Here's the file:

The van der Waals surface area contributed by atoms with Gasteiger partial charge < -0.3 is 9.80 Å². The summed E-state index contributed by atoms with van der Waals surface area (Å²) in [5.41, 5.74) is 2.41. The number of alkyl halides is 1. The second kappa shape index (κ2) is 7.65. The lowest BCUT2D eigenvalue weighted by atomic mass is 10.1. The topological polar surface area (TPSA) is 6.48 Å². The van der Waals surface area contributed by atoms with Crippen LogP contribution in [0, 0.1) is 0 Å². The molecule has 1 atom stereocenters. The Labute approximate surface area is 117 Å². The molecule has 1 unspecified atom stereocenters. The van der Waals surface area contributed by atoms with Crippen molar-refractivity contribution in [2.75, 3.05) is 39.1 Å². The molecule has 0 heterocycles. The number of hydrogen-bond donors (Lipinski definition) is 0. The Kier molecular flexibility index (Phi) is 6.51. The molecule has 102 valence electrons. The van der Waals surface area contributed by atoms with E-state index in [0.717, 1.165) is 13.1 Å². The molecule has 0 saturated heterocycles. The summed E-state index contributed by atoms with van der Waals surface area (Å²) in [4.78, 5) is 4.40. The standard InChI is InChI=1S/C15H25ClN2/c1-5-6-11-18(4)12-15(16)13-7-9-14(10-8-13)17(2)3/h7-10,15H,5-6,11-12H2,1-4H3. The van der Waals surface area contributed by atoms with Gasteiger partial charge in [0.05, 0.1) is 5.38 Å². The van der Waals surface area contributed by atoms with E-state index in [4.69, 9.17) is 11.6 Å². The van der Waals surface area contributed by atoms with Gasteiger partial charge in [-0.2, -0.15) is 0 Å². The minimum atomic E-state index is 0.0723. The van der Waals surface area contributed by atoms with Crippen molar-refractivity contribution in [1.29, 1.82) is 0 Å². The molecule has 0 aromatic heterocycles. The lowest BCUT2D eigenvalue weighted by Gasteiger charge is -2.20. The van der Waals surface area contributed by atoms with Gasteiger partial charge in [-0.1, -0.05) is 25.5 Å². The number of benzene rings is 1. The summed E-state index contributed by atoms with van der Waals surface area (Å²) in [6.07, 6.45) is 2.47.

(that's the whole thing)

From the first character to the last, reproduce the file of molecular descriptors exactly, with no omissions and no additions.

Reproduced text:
The van der Waals surface area contributed by atoms with Gasteiger partial charge < -0.3 is 9.80 Å². The summed E-state index contributed by atoms with van der Waals surface area (Å²) in [5.41, 5.74) is 2.41. The number of alkyl halides is 1. The second kappa shape index (κ2) is 7.65. The lowest BCUT2D eigenvalue weighted by atomic mass is 10.1. The topological polar surface area (TPSA) is 6.48 Å². The van der Waals surface area contributed by atoms with Crippen LogP contribution in [0, 0.1) is 0 Å². The molecule has 1 atom stereocenters. The Labute approximate surface area is 117 Å². The molecule has 1 unspecified atom stereocenters. The van der Waals surface area contributed by atoms with Crippen molar-refractivity contribution in [2.75, 3.05) is 39.1 Å². The molecule has 0 heterocycles. The number of hydrogen-bond donors (Lipinski definition) is 0. The Kier molecular flexibility index (Phi) is 6.51. The molecule has 102 valence electrons. The van der Waals surface area contributed by atoms with E-state index in [0.717, 1.165) is 13.1 Å². The molecule has 0 saturated heterocycles. The summed E-state index contributed by atoms with van der Waals surface area (Å²) in [4.78, 5) is 4.40. The standard InChI is InChI=1S/C15H25ClN2/c1-5-6-11-18(4)12-15(16)13-7-9-14(10-8-13)17(2)3/h7-10,15H,5-6,11-12H2,1-4H3. The van der Waals surface area contributed by atoms with Gasteiger partial charge in [0.05, 0.1) is 5.38 Å². The van der Waals surface area contributed by atoms with E-state index in [4.69, 9.17) is 11.6 Å². The van der Waals surface area contributed by atoms with Gasteiger partial charge in [-0.2, -0.15) is 0 Å². The minimum atomic E-state index is 0.0723. The van der Waals surface area contributed by atoms with Crippen molar-refractivity contribution in [1.29, 1.82) is 0 Å². The molecule has 0 aromatic heterocycles. The lowest BCUT2D eigenvalue weighted by Gasteiger charge is -2.20. The van der Waals surface area contributed by atoms with Gasteiger partial charge in [-0.1, -0.05) is 25.5 Å². The number of benzene rings is 1. The summed E-state index contributed by atoms with van der Waals surface area (Å²) in [6.07, 6.45) is 2.47.